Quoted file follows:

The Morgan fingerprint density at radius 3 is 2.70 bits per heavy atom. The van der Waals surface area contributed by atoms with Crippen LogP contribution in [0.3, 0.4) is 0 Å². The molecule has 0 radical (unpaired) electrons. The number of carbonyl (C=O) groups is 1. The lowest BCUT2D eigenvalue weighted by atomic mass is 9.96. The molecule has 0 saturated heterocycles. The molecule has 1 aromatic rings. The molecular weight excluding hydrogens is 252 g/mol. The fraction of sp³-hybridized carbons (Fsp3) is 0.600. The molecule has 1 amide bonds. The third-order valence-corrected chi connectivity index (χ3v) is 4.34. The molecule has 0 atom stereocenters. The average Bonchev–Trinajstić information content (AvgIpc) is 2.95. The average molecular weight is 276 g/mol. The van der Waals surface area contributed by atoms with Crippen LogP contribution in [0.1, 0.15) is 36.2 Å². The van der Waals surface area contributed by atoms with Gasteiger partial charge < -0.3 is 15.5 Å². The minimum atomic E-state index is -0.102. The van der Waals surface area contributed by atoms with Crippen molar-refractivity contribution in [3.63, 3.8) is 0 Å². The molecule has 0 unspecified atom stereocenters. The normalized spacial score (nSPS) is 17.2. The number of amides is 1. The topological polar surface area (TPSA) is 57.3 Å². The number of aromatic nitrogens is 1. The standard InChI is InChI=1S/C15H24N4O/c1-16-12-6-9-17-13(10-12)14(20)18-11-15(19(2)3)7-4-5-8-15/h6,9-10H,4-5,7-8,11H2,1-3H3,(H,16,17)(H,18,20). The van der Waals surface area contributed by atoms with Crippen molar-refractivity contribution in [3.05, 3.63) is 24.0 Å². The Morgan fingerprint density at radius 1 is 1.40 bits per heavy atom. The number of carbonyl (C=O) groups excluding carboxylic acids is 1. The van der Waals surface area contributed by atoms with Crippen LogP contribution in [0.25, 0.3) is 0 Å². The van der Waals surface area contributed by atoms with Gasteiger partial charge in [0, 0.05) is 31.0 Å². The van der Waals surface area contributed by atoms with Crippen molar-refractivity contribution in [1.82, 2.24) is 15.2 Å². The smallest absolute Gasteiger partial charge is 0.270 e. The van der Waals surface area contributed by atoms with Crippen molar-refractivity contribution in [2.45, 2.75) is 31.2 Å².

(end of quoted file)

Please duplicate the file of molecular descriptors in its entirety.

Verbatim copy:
The Morgan fingerprint density at radius 3 is 2.70 bits per heavy atom. The van der Waals surface area contributed by atoms with Crippen LogP contribution in [0.3, 0.4) is 0 Å². The molecule has 0 radical (unpaired) electrons. The number of carbonyl (C=O) groups is 1. The lowest BCUT2D eigenvalue weighted by atomic mass is 9.96. The molecule has 0 saturated heterocycles. The molecule has 1 aromatic rings. The molecular weight excluding hydrogens is 252 g/mol. The fraction of sp³-hybridized carbons (Fsp3) is 0.600. The molecule has 1 amide bonds. The third-order valence-corrected chi connectivity index (χ3v) is 4.34. The molecule has 0 atom stereocenters. The average Bonchev–Trinajstić information content (AvgIpc) is 2.95. The average molecular weight is 276 g/mol. The van der Waals surface area contributed by atoms with Crippen LogP contribution in [0.1, 0.15) is 36.2 Å². The van der Waals surface area contributed by atoms with Gasteiger partial charge < -0.3 is 15.5 Å². The minimum atomic E-state index is -0.102. The van der Waals surface area contributed by atoms with Crippen molar-refractivity contribution in [3.63, 3.8) is 0 Å². The molecule has 0 unspecified atom stereocenters. The normalized spacial score (nSPS) is 17.2. The number of amides is 1. The topological polar surface area (TPSA) is 57.3 Å². The number of aromatic nitrogens is 1. The standard InChI is InChI=1S/C15H24N4O/c1-16-12-6-9-17-13(10-12)14(20)18-11-15(19(2)3)7-4-5-8-15/h6,9-10H,4-5,7-8,11H2,1-3H3,(H,16,17)(H,18,20). The van der Waals surface area contributed by atoms with Crippen molar-refractivity contribution in [3.05, 3.63) is 24.0 Å². The Morgan fingerprint density at radius 1 is 1.40 bits per heavy atom. The number of carbonyl (C=O) groups excluding carboxylic acids is 1. The van der Waals surface area contributed by atoms with Crippen LogP contribution in [0.25, 0.3) is 0 Å². The van der Waals surface area contributed by atoms with Gasteiger partial charge in [0, 0.05) is 31.0 Å². The van der Waals surface area contributed by atoms with Crippen molar-refractivity contribution in [1.82, 2.24) is 15.2 Å². The smallest absolute Gasteiger partial charge is 0.270 e. The van der Waals surface area contributed by atoms with Crippen molar-refractivity contribution in [2.45, 2.75) is 31.2 Å².